Two disciples of John then decide to follow Jesus, meet him and enquire about where he lives.  This question is far deeper than merely an inquiry after an address.  Amongst the Xhosa people of Southern Africa, there is a form of introduction which goes, “U velaphi?” It means, “Where do you come from?” In the customs of the Xhosas, the appropriate answer to the question is not to give an address, but to declare your clan heritage. The answer is self revelatory far beyond geography. The question is one of identity not of location.  I believe the question of the disciples, “Where are you staying?” has similar dimensions.

Having had the benefit of John’s theological identification of Jesus as the “Lamb of God”, I just love the way Jesus doesn’t respond, “Don’t you know who I am?”, or “What have you heard?” as so many self-styled, egotistical messiahs would answer.  Jesus’ response is a simple invitation to “Come and see.

This response is so beautiful because it is open ended and does not require any prior pre-judged concepts of Jesus.

Isn’t that the miracle of the Jesus journey?  Despite the countless layers of encrusted doctrine, dogma and determined identities that the Church has put onto Jesus as well as the requirements so many communities put on prospective followers before they even begin, Jesus does not.

His invitation is simply to experience.  Come and see.

It is an invitation to unprejudiced, undetermined, encounter.

It is an adventure where the disciple and the teacher are in relationship and not merely formulaic ritual.

It is the path to life.

The detail IS the devil

Lk 20:27-38

This sermon is available in audio (Click here)

Some Sadducees, those who say there is no resurrection, came to him and asked him a question, ‘Teacher, Moses wrote for us that if a man’s brother dies, leaving a wife but no children, the man shall marry the widow and raise up children for his brother. Now there were seven brothers; the first married, and died childless; then the second and the third married her, and so in the same way all seven died childless. Finally the woman also died. In the resurrection, therefore, whose wife will the woman be? For the seven had married her.’

Jesus said to them, ‘Those who belong to this age marry and are given in marriage; but those who are considered worthy of a place in that age and in the resurrection from the dead neither marry nor are given in marriage. Indeed they cannot die any more, because they are like angels and are children of God, being children of the resurrection. And the fact that the dead are raised Moses himself showed, in the story about the bush, where he speaks of the Lord as the God of Abraham, the God of Isaac, and the God of Jacob. Now he is God not of the dead, but of the living; for to him all of them are alive.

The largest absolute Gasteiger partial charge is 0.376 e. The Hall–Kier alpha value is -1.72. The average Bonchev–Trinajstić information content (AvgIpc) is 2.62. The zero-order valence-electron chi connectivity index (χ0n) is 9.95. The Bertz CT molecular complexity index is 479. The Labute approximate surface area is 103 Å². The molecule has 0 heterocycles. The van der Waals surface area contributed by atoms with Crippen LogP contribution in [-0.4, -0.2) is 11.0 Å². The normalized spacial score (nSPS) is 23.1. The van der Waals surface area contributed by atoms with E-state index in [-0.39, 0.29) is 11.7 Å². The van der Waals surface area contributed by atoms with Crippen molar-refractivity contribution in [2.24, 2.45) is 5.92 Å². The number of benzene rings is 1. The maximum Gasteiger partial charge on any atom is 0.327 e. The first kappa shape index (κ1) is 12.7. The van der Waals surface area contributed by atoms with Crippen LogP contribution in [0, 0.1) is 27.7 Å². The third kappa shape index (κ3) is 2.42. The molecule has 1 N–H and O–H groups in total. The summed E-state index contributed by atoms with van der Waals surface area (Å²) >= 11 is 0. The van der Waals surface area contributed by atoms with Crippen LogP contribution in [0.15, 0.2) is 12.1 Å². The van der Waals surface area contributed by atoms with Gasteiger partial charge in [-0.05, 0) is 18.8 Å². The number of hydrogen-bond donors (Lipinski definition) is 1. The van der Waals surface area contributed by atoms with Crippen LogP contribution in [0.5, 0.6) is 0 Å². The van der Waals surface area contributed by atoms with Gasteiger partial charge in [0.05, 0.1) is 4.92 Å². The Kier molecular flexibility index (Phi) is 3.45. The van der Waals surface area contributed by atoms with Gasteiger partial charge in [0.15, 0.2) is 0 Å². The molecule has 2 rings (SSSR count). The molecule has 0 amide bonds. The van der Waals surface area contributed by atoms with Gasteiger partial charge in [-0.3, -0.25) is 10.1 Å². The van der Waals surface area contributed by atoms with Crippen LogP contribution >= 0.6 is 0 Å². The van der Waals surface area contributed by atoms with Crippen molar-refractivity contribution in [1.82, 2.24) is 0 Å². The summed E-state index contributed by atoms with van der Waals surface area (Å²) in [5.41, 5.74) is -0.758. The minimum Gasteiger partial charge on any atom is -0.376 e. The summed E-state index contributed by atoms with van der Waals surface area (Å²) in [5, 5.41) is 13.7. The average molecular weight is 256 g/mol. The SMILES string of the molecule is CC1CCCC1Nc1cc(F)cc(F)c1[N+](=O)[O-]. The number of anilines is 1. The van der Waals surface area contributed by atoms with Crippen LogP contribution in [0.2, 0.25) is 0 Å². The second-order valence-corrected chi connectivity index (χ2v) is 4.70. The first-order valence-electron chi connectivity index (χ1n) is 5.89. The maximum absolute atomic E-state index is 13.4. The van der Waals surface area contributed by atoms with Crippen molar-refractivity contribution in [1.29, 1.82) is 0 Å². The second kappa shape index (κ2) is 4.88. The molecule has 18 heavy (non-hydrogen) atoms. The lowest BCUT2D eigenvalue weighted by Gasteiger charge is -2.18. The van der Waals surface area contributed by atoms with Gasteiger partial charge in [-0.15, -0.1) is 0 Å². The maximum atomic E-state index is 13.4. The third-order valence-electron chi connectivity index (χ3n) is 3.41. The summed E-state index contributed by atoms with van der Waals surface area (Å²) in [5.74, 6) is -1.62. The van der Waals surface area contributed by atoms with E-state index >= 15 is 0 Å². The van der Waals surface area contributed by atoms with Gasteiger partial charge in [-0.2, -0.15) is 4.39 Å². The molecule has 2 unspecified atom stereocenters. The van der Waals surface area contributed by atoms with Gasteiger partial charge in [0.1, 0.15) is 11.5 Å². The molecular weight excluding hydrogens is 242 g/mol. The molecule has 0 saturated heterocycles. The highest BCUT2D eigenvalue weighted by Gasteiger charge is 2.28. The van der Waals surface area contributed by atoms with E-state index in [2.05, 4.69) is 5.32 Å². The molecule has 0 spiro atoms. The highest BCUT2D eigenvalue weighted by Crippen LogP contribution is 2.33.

Have you ever met people who obsess about details? I have, and in most cases, where I have had the privilege of speaking deeply with such people in counselling, I have discovered that the obsession with details is often a compulsive strategy of avoidance of deeper issues. I suppose it is a similar syndrome that makes a student spend days preparing the study place, the lighting, the timetable, anything but getting down to studying. At least that’s how I remember it from my formal student days.

It would seem, from studying the Gospels that those who question Jesus are often caught up in the details and minutiae of religious practice as a way of avoiding the confrontation with what really matters in the deeper parts of who they really are and what needs transformation? At one point you will remember, Jesus accuses his hearers of straining out gnats and swallowing camels (Matthew 23:24)

Could it be that questioning around the details of marriage arrangements in the resurrection, is a similar avoidance of a deeper issue?

I offer as an example of this dynamic, so many  people I meet who are obsessed with past lives regression and similarly with who and what they will be in heaven or in their next life, depending on their eschatological persuasion.  These dear and sincere people are often caught up in a dance with their own egos. After all, who but our false selves would be deeply concerned about the manner in which our lives will continue in God? Please do not hear me dismissing these interests as inconsequential. I know many who have been greatly helped by exploring past lives as well as meditating on who and what they will be after this life.  All I am concerned to point out is that the ego feasts on these exercises of imagination and so lures the false self into deeper and deeper constructs of illusion, thereby avoiding the life changing encounters with Truth.